Maintain client relationships with little effort and a few well-chosen words.
What do busy clients want? The same thing you want: to be kept in the loop in as few words as possible.
In other words, tell me what's going on--in fact, anticipate my questions--but make it snappy. Let's face it, we're all time-challenged. What's good for us is good for our busy clients. And even retired clients are busy clients, with some busier with volunteer activities, part-time jobs, and grandchildren than when they had full-time jobs.
One stimulus for required client communication most advisors know well is market volatility. Clients react one of two ways to market volatility. Either it doesn't particularly bother them as long as they know you're always doing what's best for their money, or it bothers them a lot even though they know you're looking out for them and their accounts. Either way a communication anticipating their outright fears or repressed concerns is a good idea-especially if you fire off something before clients start picking up the phone and inundating you with time-consuming calls.
Leslie and Paul Strebel, owners of The Strebel Planning Group (comprising various accounting and planning firms) in Ithaca, N.Y., are some of the best I know at communicating faithfully and efficiently with their clients. When news surfaced of a subprime market crisis, and its affect on the stock markets became apparent, the Strebels immediately mailed clients a letter, a review of which reveals some hidden secrets to client communications.
In their first paragraph, the Strebels get right to the point: "Every so often, it becomes clear that a letter regarding recent market performance (or lack thereof) is a good idea. It is important that you know we are monitoring the market and the assets we manage very closely. It is also important to add some perspective during a time when people are often prone to behaviors based on their fears, rather than on sound investment principles."
This gets to the heart of most clients' fears right off the bat. It says, "We're on the job, we're watching the market, so rest easy and don't do anything crazy."
The Strebels' letter goes on to give an example of "crazy:" "Recently a client e-mailed asking if they should suspend contributions to their 401K plan until things stabilize. Our response was that the wisest action would be to increase their contributions, as everything is currently on sale! It is typical for investors to want to purchase shares when they are high, rather than when they are low. This is the exact opposite of what they should do. Consider other purchases...don't we specifically wait for a sale to come before we take action?"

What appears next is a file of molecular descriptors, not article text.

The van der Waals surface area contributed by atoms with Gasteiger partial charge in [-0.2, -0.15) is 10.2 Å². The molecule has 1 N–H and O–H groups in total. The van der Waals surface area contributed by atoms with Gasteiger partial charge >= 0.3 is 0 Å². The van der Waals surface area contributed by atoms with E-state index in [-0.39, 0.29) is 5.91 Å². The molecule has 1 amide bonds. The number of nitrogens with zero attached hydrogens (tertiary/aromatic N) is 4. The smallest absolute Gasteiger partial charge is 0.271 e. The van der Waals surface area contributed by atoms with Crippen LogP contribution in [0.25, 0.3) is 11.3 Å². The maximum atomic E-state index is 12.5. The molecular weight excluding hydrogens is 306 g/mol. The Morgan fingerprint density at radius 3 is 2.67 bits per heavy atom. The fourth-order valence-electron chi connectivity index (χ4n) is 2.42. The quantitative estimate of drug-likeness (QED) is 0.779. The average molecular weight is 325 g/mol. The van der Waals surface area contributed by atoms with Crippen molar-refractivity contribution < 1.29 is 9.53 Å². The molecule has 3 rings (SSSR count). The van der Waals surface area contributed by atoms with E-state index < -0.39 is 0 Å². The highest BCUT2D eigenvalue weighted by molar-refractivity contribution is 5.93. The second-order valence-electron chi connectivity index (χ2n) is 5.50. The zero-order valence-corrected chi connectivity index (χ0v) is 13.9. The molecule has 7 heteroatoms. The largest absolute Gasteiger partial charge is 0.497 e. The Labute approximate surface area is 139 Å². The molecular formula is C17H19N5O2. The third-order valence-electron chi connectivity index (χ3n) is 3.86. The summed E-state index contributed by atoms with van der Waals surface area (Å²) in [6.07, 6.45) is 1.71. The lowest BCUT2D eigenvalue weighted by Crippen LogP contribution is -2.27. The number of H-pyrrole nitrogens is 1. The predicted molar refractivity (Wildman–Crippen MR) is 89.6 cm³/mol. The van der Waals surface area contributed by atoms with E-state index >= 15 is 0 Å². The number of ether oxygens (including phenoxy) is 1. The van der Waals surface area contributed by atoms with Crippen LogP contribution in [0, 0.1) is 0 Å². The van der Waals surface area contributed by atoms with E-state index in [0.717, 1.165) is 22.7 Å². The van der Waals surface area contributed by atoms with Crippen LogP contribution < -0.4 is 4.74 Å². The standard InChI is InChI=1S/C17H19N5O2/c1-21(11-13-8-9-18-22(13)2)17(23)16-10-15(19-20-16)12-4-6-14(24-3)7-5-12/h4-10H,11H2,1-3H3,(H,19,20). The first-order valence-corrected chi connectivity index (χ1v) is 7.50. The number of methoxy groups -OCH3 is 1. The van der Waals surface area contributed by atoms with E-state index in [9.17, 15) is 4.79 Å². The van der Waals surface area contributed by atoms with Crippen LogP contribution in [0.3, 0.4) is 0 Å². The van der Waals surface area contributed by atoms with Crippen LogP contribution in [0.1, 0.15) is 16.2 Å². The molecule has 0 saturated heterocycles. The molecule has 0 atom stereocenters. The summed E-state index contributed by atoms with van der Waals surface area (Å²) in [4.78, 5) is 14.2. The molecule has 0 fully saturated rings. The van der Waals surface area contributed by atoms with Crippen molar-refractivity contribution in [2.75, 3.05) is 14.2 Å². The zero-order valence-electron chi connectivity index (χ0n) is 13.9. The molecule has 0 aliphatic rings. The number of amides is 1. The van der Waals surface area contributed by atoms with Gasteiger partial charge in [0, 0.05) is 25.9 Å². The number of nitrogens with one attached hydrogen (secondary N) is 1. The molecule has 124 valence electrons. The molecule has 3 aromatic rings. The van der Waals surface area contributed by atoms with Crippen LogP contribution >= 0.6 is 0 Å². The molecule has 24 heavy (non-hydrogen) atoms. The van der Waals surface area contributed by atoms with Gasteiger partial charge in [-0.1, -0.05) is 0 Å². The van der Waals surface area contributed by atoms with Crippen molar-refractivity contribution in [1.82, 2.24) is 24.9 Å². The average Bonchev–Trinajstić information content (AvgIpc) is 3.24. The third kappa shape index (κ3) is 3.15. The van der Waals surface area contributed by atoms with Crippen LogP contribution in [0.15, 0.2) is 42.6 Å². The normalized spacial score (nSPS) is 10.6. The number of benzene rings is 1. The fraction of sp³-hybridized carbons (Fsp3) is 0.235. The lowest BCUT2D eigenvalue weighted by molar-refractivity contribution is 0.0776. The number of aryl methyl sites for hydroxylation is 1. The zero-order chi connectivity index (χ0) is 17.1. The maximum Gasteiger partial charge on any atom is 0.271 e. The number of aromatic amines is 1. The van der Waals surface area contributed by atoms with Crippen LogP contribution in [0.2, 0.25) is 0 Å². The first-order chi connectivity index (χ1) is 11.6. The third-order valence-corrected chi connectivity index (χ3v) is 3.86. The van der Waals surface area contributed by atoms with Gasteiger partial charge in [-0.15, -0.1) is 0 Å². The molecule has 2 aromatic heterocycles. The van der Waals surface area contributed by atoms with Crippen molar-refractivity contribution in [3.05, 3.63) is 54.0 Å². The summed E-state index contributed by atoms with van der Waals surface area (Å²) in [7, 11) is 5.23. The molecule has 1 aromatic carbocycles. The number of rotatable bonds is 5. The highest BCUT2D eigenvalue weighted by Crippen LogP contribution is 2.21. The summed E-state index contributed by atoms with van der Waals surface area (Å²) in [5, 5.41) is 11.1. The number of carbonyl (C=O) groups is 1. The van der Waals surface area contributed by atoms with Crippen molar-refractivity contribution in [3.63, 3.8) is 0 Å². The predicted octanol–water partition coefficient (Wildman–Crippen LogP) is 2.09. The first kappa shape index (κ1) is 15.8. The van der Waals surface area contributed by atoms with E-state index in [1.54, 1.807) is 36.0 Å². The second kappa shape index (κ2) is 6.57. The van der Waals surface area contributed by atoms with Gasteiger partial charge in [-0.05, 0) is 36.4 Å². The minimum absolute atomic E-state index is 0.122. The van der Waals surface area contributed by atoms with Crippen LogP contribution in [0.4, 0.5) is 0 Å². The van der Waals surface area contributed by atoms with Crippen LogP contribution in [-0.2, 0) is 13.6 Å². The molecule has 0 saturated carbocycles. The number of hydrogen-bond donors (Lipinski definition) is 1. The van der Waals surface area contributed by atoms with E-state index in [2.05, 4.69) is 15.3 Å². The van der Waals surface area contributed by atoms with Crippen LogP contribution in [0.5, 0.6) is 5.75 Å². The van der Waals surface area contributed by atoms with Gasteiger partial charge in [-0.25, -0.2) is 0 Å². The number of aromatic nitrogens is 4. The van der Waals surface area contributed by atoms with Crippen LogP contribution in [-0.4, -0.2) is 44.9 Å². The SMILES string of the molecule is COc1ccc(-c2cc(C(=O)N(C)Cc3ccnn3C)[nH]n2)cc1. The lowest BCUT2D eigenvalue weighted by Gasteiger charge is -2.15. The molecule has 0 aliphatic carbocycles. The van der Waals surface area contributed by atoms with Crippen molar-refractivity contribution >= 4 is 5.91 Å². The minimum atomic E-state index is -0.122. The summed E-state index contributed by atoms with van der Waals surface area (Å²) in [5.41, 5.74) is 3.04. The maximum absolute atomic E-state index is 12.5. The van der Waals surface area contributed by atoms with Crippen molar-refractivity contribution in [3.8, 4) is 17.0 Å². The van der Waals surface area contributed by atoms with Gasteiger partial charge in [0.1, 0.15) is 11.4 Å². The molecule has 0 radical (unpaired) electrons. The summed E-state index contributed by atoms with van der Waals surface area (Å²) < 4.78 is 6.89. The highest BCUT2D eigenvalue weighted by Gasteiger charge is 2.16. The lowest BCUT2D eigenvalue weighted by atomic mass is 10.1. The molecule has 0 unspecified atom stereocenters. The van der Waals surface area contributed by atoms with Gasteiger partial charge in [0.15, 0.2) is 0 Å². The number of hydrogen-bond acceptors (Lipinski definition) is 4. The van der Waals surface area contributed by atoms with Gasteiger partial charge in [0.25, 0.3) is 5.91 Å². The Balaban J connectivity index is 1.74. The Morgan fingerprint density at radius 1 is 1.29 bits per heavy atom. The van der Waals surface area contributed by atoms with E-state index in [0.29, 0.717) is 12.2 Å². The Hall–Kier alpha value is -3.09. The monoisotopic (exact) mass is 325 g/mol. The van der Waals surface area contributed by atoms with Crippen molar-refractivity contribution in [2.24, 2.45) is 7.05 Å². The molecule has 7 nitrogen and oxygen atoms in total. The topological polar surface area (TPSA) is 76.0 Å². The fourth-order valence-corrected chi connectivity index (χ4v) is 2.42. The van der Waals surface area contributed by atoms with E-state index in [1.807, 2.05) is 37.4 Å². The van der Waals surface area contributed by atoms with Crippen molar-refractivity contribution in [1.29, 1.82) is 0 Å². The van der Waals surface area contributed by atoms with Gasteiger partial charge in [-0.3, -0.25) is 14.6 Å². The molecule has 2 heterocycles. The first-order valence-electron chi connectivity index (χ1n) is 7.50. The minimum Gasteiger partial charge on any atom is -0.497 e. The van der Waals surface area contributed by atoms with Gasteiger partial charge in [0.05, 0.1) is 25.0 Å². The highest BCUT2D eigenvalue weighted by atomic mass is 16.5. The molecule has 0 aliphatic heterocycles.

This paragraph seeks to remind the client of the education he's no doubt been given many times, but which must be constantly reinforced, to the effect that stocks are just like other commodities--they go up in value and they go down in value; our job is to buy when they're on sale, much as we would a luxury handbag or an exotic food item.
The letter goes on to say, "In spite of this harrowing start to the New Year, our portfolio strategists (who comprise some of the largest and most well-respected names in the industry) are bullish for the prospects for the current year's market performance. Many feel that the reaction to the sub-prime situation is a case of the pendulum swinging the other way. Although this is a very serious problem, we observed the markets reacting in similar fashion to the technology and hedge fund bubbles bursting. Those who rode it out were handsomely rewarded. Those who sold in a panic locked in their losses, often waiting for the market to come back up (when everything was once again selling at a high price) before getting back in. It is this ongoing cycle of buying and selling at precisely the wrong time that results in so many investors receiving much poorer results than the underlying investments."